"The Irish Question" has reappeared in British politics, but in a different way. For years, this term was used to describe the problems over Irish devolution within the United Kingdom. But now, this expression should be employed to refer to the Irish complications in the Brexit negotiations. Because the Republic of Ireland will be the only EU nation to border Britain once it leaves the trading bloc, the Irish border should be an issue of the utmost significance.

He has played his hand well in the Brexit negotiations

But it is also David Davis' trump card.

He has played his hand well in the Brexit negotiations so far. Ireland is as much of a priority as free trade is. Because it is unclear what Britain's border with EIRE will look like after it leaves the EU, it is crucial trade and customs are discussed before anything else. It is more important than the proposed divorce bill. This is where the Brexit Secretary has scored a notable victory. It also explains why talks between both sides are beginning to stall.

By forcing Brussels' chief negotiator, Michel Barnier, to request that the EU's 28 leaders widen the scope of negotiations to trade and customs sooner than expected via the European Council, Mr. Davis has forced the trading bloc to compromise.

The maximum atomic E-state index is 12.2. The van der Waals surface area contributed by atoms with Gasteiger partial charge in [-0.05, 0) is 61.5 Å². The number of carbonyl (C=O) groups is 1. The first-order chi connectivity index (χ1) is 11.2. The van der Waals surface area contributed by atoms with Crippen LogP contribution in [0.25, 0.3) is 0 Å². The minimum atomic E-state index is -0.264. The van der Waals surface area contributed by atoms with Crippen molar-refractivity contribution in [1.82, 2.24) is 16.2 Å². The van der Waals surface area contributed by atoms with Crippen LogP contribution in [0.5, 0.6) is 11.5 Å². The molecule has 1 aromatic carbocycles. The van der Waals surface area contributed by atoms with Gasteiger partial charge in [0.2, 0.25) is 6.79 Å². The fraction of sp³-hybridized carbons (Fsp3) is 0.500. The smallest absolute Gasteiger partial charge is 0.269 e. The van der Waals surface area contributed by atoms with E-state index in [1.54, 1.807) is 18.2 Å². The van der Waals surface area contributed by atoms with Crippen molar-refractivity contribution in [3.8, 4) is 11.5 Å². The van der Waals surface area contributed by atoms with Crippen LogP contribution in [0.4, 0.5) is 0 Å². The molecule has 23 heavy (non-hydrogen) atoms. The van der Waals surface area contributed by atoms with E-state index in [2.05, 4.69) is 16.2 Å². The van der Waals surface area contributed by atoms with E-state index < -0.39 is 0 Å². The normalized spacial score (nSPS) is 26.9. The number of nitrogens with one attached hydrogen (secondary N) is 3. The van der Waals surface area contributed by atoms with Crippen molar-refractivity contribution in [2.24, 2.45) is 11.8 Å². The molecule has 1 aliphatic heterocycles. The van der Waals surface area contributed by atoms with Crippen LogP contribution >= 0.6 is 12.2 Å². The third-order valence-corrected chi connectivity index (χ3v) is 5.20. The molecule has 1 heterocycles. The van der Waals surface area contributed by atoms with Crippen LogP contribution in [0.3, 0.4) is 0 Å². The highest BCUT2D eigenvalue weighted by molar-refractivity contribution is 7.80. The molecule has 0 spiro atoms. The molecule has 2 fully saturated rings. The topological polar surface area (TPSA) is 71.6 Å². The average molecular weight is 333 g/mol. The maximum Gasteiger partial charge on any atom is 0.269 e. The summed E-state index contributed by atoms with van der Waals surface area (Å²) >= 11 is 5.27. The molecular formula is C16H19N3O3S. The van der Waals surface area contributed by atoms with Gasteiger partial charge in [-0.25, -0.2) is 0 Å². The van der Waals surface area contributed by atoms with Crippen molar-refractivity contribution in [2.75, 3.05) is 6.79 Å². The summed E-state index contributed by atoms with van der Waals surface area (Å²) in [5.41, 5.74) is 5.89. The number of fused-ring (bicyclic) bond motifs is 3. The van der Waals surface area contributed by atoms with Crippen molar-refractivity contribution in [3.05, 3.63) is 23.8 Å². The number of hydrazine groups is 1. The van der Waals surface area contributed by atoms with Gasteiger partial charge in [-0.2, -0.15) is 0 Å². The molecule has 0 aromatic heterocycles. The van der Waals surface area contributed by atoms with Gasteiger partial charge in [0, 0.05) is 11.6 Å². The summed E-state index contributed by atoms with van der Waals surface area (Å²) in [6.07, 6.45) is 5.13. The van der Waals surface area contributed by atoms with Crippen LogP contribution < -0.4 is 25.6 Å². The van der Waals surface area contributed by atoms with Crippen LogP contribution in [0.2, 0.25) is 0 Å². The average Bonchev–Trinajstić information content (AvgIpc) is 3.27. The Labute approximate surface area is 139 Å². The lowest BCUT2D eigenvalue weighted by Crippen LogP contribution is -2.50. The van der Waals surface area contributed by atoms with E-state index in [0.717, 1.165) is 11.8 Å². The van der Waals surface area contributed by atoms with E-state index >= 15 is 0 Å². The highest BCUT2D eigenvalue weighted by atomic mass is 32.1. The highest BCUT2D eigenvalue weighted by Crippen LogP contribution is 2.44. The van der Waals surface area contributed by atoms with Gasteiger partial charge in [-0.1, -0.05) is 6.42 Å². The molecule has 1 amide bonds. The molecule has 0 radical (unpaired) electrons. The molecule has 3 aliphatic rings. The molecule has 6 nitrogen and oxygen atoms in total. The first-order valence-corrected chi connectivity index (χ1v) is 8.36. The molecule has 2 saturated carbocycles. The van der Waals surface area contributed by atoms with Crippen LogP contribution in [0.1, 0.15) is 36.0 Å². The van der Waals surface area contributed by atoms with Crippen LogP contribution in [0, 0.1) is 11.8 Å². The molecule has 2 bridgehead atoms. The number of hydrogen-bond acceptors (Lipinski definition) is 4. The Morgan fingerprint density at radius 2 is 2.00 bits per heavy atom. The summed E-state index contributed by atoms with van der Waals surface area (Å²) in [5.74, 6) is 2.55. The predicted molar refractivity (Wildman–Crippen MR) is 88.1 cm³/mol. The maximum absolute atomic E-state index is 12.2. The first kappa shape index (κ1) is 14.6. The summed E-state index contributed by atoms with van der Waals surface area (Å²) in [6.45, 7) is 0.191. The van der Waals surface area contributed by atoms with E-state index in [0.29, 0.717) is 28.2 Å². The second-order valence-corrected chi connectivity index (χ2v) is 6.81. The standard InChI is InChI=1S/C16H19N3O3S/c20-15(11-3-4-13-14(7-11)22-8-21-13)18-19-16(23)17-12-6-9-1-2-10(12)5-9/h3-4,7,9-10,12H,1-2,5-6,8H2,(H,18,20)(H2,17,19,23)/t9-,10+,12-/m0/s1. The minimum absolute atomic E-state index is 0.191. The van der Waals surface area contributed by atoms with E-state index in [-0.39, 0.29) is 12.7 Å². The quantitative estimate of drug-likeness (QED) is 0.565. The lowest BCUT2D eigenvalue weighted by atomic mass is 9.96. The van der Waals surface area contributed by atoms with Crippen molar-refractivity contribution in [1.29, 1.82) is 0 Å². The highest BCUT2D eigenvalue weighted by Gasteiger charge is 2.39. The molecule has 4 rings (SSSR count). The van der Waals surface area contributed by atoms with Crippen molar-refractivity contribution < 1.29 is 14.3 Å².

The Department for Exiting the European Union has produced five papers that will outline what the UK's future relationship with Brussels will look like. Yet Mr. Barnier has insisted the divorce bill must be settled first. His stubbornness has achieved nothing. Now he has to beg the European Council to extend the remit of the Brexit discussions.

Politics is more of a priority to them than economics

If the EU's bureaucrats had any sense whatsoever, they would have realised they should have done this sooner. Brussels' history of negotiating trade deals is absolutely awful. It has taken them ten years to implement a free trade deal with Canada. They have failed to negotiate trade agreements with some of the largest economies in the world.

Politics is more of a priority to them than economics.

The biggest loser in these discussions so far is the European Commission. Their staff are so removed from reality that they felt the terms of withdrawal should come before trade talks. Or maybe they purposefully constructed the timetable like this so that the talks could potentially fail? The latter is more likely. Yet Mr. Davis has completely outfoxed them now by reminding them Ireland cannot be resolved without first agreeing new customs and trade arrangements.

Is it too optimistic to say there is now hope of reaching a satisfactory deal with the EU? Possibly. For all of Theresa May's faults, she deserves credit for providing Mr. Davis with the job of negotiating Brexit.